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31 août 2015, Irsee : Women Artists – New Perspectives on the Research Area of the Pre-Modern Era

In 1687 François Fénelon stated in his treatise on the education of girls (“De l’éducation des filles”) : “Women in general have feebler minds than men and are more curious than men. Would it not also be purposeful to introduce them to studies which could occupy their minds completely. (…) Mechanical skills are for the most part unsuitable for them.”

Gender research in the field of the Late Middle Ages and the Early Modern Era has been conducted extensively for many years. Theory formation of the research approach has advanced greatly ; in contrast, concern with concrete examples of women artists, female studio employees or female heads of studios has proven to be much less productive. It is true that individual personalities such as Artemisia Gentileschi, Sofonisba Anguissola or Properzia de’ Rossi – the only woman to whom Vasari dedicated a biography of her own – have received great attention ; but the ‘search’ for hitherto unknown women artists has surely not been concluded. Even more than forty years ago, Linda Nochlins asked : “Why Have There Been No Great Women Artists ?” Nochlin revealed the cultural practices which degraded women artists to ‘special cases’ and rendered them ‘invisible’. Up to the present, especially anonymous women artist personalities have remained without clear contours in the field of the social history of the artist. To take on the highly interesting topic of the pre-modern woman artist, we must expand the spectrum. This conference will include for the first time the term ‘woman artist’ in all of the aspects of artistic creativity : Along with (princely) dilettantes or studio employees there were, for example, numerous widows who single-handedly conducted the workshop/studio or the printing business after the death of the artist, sometimes for decades. Furthermore, to name an additional example, the term ‘muse’ must be redefined as it is still one-sidedly sexualised, and the woman concerned is degraded to exclusively inspiring the senses of the male artist. A profound alteration became manifest only late in the 20th century. To name only one example, it took a long time before the concept artist Christo named his wife as an artist of equal rank and Jean-Claude was no longer degraded simply as the muse. Many so-called muses have presumably taken an active part in a creative process as a kind of equal partner and as artist ‘at his side’, giving the male artist’s work important incentives. Moreover, it must be assumed that, as early as the Late Middle Ages, women in court circles, for example, were often more literate than men and were more greatly involved as educated advisors in artistic processes than has previously been thought.

In addition to the important approaches in the form of analyses of individual women artists, the conference wishes to portray both a broad spectrum concerning the term ‘woman artist’ as well as to open up perspectives into the modern. The emphasis here will be placed on the art of the Early Modern Era.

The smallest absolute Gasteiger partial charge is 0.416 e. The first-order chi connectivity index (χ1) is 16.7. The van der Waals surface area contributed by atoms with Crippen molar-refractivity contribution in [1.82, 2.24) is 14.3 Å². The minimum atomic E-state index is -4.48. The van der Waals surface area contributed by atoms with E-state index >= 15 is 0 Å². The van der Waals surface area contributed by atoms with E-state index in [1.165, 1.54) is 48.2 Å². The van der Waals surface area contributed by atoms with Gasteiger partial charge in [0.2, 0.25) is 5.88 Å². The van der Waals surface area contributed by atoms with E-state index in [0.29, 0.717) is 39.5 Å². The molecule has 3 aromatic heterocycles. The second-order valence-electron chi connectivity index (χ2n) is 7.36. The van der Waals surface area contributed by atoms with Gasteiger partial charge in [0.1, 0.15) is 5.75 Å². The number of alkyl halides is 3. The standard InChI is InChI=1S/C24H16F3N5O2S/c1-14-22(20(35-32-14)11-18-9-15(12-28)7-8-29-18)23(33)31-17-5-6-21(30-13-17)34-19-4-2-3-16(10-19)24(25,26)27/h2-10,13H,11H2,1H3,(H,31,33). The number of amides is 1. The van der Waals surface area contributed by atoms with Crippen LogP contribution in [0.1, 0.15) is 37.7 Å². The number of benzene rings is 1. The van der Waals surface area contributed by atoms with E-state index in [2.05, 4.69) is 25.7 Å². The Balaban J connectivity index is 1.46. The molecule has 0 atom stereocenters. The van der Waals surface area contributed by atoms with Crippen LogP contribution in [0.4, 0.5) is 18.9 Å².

Papers on the methods of gender studies are welcome as are (new) definitions of terms as well as papers on art history and scholarship history, including the role of women artists in the history of exhibitions, the development of an historical art canon or its (presumed) positioning within the genre hierarchy.

Abstracts for hitherto unpublished articles (max. 2,000 characters, including spaces) in German or English can be sent together with a brief CV and, if applicable, a selection of related publications to Dr. Birgit Ulrike Münch M.A., email : kfi chez by 31 August 2015.

Date of the conference : 18-20 march 2016

The Irsee Art History Forum will be conducted in cooperation with the Schwaben Academy Irsee (Dr. Markwart Herzog, Dr. Sylvia Heudecker) and artifex (Dr. Birgit Ulrike Münch, Dr. Andreas Tacke, Professor, both of the University of Trier).

Founded in 2012, the Irsee Art History Forum organizes annual Spring Academies. These conferences are devoted to the research area “the artist and society”. The Irsee Art History Forum offers an intra- and interdisciplinary research framework. Its goal is to combine research approaches to serious art history in all disciplines, methods and questions of (historical) cultural scholarship.
Calls for papers on specific topics are tendered annually, with a high percentage of young academics being drafted, that is, academics in the doctoral phase as well as the post-doctoral phase. Moreover, the forum aims to develop academic topics which are currently being discussed in society, so that innovative scholarly approaches are conveyed to the public.

Along with holding the annual Spring Academies, we have set a goal of always publishing the conference results. The results of a Spring Academy are to be published by the Michael Imhof Publishing Company (Petersberg) and presented in the respective following Spring Academy.